The assessment of environmental weed, pest and disease impacts has been confined largely to studies on biodiversity. However, there are notable cases where changes to vegetation structure and composition have had a marked effect on the hydrology, microclimates and nutrient cycling of particular habitats and districts. The best known are epidemic diseases that eliminate large tree species, such as chestnut blight and Dutch elm disease, in North America and Europe. In Australia, Phytophthora cinnamomi has been the most serious disease of this type.
A very exciting technical development has been the use of fungi, bacteria and other microorganisms as the agents of control. Biocides from the neem tree in India have long been used, but other sources now include scorpion's venom, pheromones from insects, and 'friendly' nematodes which are sometimes mutated by Bacillus thuringiensis (Bt) for insect control.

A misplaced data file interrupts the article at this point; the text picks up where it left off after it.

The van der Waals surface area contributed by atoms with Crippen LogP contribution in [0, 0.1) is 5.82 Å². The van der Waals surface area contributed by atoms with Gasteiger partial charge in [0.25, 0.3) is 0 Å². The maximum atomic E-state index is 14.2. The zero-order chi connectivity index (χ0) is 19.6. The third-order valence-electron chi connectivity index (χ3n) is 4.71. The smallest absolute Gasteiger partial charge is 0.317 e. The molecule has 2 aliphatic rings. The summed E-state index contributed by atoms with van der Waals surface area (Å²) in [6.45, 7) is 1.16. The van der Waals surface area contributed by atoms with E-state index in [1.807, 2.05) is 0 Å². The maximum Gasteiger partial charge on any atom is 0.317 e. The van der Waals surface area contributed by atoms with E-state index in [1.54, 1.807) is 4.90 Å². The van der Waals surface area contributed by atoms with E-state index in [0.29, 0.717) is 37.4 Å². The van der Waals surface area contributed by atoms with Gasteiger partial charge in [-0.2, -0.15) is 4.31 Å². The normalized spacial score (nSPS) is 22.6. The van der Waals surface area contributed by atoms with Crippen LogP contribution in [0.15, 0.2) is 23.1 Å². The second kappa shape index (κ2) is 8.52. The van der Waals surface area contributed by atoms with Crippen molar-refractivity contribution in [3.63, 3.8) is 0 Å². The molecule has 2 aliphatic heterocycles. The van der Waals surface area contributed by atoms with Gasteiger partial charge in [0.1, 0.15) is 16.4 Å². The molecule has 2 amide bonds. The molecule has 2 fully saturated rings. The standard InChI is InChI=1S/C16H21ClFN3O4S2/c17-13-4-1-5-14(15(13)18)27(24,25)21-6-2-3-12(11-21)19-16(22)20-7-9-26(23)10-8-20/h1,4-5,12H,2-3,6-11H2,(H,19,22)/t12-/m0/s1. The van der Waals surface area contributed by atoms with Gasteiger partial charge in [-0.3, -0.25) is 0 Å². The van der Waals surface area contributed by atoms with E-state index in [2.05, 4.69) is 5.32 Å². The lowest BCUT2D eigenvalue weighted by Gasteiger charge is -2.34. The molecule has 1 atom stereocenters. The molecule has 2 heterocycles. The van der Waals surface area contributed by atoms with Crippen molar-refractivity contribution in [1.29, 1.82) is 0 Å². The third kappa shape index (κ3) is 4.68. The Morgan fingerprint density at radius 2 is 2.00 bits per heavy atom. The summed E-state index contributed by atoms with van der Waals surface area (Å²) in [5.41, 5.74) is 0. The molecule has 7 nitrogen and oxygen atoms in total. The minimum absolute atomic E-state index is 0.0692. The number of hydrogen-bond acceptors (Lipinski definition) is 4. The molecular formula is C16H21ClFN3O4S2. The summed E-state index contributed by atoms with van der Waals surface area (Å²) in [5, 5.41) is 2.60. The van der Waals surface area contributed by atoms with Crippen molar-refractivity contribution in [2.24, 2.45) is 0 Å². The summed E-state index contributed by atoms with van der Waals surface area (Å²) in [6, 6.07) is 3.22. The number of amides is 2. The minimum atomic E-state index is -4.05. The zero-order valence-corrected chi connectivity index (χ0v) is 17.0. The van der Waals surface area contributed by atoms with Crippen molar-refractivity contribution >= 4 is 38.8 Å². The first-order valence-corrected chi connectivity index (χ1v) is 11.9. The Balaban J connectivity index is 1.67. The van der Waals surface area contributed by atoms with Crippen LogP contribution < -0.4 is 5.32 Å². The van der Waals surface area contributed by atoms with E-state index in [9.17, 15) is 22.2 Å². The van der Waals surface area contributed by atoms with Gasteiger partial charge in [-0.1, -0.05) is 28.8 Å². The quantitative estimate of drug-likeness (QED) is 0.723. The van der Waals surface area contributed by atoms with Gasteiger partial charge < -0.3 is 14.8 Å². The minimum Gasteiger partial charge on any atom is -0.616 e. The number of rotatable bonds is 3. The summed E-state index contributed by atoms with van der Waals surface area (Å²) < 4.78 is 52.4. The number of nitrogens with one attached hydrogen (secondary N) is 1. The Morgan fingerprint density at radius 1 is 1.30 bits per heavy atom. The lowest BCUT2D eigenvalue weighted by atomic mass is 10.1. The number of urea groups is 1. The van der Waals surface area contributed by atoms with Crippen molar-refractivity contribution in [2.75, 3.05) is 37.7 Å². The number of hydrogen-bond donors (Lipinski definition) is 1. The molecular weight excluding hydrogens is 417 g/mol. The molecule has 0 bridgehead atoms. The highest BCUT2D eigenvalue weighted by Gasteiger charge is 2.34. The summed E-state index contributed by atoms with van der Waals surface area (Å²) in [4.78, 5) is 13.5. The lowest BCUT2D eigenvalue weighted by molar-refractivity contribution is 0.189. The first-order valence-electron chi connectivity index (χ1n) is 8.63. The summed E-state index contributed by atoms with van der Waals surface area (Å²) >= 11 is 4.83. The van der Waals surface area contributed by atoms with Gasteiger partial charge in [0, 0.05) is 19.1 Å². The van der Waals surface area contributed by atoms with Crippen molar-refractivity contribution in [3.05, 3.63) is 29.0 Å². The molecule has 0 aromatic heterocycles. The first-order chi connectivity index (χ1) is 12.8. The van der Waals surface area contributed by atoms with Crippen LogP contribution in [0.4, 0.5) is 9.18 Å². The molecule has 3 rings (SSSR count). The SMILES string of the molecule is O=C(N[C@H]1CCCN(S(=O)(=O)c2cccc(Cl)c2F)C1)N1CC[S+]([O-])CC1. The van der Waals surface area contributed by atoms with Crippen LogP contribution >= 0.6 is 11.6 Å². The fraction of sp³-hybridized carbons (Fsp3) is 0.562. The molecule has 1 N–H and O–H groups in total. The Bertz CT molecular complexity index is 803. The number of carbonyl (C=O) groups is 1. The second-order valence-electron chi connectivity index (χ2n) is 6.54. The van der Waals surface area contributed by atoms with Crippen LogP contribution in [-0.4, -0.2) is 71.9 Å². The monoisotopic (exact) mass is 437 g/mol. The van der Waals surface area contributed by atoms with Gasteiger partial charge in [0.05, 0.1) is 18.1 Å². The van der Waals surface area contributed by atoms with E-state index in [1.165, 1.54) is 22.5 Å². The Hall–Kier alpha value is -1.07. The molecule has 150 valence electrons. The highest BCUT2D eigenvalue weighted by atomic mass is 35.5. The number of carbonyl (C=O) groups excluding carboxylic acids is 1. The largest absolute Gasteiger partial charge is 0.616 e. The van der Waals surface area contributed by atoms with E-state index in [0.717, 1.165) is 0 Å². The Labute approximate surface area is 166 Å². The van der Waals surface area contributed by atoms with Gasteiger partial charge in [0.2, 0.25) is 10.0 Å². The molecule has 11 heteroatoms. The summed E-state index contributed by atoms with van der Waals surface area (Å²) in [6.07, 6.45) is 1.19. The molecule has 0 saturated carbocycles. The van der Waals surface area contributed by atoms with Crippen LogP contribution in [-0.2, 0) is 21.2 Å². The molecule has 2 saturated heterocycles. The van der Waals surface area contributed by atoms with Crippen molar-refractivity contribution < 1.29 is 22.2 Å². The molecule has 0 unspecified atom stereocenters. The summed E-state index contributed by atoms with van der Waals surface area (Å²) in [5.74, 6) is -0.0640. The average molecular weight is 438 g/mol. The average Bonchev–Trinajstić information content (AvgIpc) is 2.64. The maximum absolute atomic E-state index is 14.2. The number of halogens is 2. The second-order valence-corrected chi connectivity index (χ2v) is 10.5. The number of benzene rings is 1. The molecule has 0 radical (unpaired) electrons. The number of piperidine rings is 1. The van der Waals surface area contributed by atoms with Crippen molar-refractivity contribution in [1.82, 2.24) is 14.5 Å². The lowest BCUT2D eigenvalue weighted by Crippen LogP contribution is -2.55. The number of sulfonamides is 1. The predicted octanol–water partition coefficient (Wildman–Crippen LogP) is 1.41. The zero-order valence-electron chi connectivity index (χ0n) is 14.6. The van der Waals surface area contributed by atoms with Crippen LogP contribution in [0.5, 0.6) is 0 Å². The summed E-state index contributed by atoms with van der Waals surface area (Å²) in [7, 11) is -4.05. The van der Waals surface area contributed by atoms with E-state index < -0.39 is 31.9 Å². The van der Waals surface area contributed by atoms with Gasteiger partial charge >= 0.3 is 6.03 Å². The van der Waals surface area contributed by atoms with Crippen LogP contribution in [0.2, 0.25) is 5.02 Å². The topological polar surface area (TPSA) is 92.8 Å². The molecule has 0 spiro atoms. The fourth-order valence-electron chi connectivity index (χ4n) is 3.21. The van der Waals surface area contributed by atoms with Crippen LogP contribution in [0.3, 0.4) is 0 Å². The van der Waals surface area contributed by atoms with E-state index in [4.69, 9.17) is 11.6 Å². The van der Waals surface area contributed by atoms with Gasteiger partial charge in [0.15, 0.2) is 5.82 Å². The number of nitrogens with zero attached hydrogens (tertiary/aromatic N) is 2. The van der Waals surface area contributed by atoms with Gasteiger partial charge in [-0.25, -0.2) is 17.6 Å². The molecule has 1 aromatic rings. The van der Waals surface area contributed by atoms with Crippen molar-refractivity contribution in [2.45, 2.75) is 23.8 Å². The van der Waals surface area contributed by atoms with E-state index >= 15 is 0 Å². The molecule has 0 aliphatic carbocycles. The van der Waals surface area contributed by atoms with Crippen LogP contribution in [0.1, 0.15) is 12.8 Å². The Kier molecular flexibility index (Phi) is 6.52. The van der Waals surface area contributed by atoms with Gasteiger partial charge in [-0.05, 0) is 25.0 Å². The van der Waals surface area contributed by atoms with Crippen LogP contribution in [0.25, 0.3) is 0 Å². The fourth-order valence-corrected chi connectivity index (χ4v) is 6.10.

These agents (sometimes called biopesticides) are attractive because, being of natural origin, they are perceived as more environmentally friendly than synthetic chemicals. Biopesticides for several weed species are now at the stage of registration in North America, and many are in the developmental stage, but at present most preparations cannot compete financially with the cheaper herbicides and are not in regular commercial use. The rationale in using a microbial agent is to simulate a plague-like attack on the target organism.